In the 1990s, students in China’s Sichuan University were asked to write about one public figure, living or dead, foreign or Chinese, whom they admired. Most of the students wrote about Mao, expectedly. In the 2020s however, Chinese students are preferring to write about engineers and scientists. They no longer attribute China’s impressive economic boom over the past 30 years to the Chinese communist party but to China’s hardworking people. Most of them tend to concede political views and communist ideology.
Chinese youth turning into CCP hawks
There’s no doubt that Chinese youth are hyper-nationalists. They pride themselves at their nation’s efforts towards eliminating poverty and climbing up the human development index. It was during their years of adolescence when economic prosperity knocked at China’s doors and most of their economic hardships went away once and for all. But the story for the last three or four years has been starkly different.
Chinese youth are realizing they might have started celebrating too early for their nation’s rise. They are still nationalists; they still love their nation; but none of this is attributed to the CCP. Instead, the rising love for their nation is forcing more and more Chinese youth to look askance upon the workings of the CCP. There is a palpable sense of frustration, anger and socio-economic stagnation. They really want to move past the shadows of their political leaders.
Common anti-CCP movements among Chinese youth
Such a view is reinforced by the rise of words like “Lying flat” and “letting-rot” in the Chinese youth lexicon. Those who grapple with the downsides of rapid urbanization, gender and ethnic divides, and vast rural-urban inequalities tend to harbour no admiration for the status quo. That means they want to see a change in politics and attribute their struggles to the authoritarian shift under Xi Jinping’s era.
Chinese society is increasingly becoming individualized. The rise in prominence of the LGBTQ+ community, despite governmental concerns, is a manifestation of that fact. When you become increasingly individualized, the sense of cohesiveness is lost, and that’s what is driving Chinese youth out of the CCP orbit and towards freedom; where CCP in its present form has no place to flourish.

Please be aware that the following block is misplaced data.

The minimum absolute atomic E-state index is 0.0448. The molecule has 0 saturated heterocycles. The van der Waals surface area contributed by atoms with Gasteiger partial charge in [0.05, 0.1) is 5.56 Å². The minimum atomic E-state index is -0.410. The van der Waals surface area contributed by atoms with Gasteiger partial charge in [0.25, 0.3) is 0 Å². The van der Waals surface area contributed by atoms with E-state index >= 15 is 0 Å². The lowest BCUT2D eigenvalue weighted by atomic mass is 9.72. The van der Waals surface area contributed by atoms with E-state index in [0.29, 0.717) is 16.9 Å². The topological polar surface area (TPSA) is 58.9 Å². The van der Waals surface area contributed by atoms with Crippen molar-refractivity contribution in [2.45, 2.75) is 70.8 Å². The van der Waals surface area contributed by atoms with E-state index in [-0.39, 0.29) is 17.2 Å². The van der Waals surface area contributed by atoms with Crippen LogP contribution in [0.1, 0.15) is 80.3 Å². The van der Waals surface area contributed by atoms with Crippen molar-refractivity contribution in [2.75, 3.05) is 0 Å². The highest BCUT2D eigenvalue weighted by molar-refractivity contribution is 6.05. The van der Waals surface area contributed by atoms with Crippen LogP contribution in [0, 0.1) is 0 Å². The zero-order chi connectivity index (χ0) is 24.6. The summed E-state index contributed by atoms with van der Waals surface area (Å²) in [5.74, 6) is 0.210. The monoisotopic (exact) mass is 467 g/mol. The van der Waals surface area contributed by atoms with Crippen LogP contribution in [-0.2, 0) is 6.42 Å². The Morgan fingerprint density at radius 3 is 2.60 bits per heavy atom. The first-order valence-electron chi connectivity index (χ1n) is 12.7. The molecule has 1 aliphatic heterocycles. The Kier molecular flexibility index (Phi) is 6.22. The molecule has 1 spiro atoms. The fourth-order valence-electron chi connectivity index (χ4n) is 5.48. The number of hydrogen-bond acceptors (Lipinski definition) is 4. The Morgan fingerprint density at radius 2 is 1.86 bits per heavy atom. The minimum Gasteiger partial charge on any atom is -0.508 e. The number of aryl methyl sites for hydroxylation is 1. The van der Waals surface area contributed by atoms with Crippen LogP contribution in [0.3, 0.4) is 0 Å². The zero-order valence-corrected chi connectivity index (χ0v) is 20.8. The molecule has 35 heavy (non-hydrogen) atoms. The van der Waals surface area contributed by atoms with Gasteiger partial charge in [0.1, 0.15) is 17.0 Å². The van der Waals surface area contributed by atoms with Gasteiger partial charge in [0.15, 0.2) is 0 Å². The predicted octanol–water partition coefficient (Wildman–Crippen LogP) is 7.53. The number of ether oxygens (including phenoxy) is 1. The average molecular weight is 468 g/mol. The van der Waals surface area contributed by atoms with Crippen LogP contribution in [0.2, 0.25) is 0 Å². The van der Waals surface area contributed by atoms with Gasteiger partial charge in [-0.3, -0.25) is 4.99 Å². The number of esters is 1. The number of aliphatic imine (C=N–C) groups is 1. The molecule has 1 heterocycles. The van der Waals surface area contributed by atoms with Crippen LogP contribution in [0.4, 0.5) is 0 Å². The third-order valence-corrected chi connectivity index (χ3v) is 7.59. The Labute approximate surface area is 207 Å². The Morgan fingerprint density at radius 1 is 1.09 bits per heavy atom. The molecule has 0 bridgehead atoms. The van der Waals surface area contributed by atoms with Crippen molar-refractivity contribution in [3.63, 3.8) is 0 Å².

China: Where youth are learning to ask unnerving questions
It’s true that most of the Chinese youth today are wedded to a nation that has never tolerated defiance and political enquiries, and that has long flirted with dictatorship and authoritarianism. However, now they are learning to ask questions within constricted boundaries. For instance, when the Chinese government imposed ruthless Zero Covid Policy on its people earlier this year, what CCP came to witness was unprecedented and baffling. The criticism that poured in on social media was gut-wrenching.
Today’s Generation Z in China, from journalists to NGO workers, from students to scientists, is bidding adieu to CCP idolatry. ‘CCP is China and China is CCP’ is no longer the slogan of commons. So, the signs of trepidation at CCP’s top-level are already emerging at this dangerous trend. In May, Chinese leader Xi Jinping ordered CCP’s Youth League (CYL) to help the youth cultivate their trust in the party. The members of the Communist Youth League (CYL) are Chinese youth over the age of 14 and under the age of 28. There is a sense of realization among top CCP echelons that youth might be drifting away from once whole-heartedly cherished communist ideologies.
Xi told the CCP’s youth league members, “the league should help the youth aim high at an early age and cultivate the trust in the Chinese Communist Party (CCP), the confidence in socialism with Chinese characteristics and the belief in Marxism from the bottom of their heart”. Xi knows his regime has lost control of China’s youth. And he may already have realized the end of his tyrannical regime is inevitable.